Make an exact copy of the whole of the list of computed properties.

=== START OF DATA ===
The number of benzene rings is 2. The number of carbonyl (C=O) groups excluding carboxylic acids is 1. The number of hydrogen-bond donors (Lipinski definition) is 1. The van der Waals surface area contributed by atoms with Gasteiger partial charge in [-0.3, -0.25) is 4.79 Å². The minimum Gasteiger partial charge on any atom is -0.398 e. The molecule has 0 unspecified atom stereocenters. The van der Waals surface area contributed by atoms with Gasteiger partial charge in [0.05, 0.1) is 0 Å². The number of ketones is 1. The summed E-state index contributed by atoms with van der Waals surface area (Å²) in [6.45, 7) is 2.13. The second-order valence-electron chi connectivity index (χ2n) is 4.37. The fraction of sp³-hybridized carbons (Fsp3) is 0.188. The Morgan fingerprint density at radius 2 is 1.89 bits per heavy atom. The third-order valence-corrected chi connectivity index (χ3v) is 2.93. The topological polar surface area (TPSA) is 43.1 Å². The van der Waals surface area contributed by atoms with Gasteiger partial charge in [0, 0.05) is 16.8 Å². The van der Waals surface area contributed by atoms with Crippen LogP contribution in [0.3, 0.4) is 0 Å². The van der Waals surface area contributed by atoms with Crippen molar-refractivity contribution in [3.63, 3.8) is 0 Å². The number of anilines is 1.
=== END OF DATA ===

The number of benzene rings is 2. The number of carbonyl (C=O) groups excluding carboxylic acids is 1. The number of hydrogen-bond donors (Lipinski definition) is 1. The van der Waals surface area contributed by atoms with Gasteiger partial charge in [-0.3, -0.25) is 4.79 Å². The minimum Gasteiger partial charge on any atom is -0.398 e. The molecule has 0 unspecified atom stereocenters. The van der Waals surface area contributed by atoms with Gasteiger partial charge in [0.05, 0.1) is 0 Å². The number of ketones is 1. The summed E-state index contributed by atoms with van der Waals surface area (Å²) in [6.45, 7) is 2.13. The second-order valence-electron chi connectivity index (χ2n) is 4.37. The fraction of sp³-hybridized carbons (Fsp3) is 0.188. The Morgan fingerprint density at radius 2 is 1.89 bits per heavy atom. The third-order valence-corrected chi connectivity index (χ3v) is 2.93. The topological polar surface area (TPSA) is 43.1 Å². The van der Waals surface area contributed by atoms with Gasteiger partial charge in [0, 0.05) is 16.8 Å². The van der Waals surface area contributed by atoms with Crippen LogP contribution in [0.3, 0.4) is 0 Å². The van der Waals surface area contributed by atoms with Crippen molar-refractivity contribution in [3.63, 3.8) is 0 Å². The number of anilines is 1.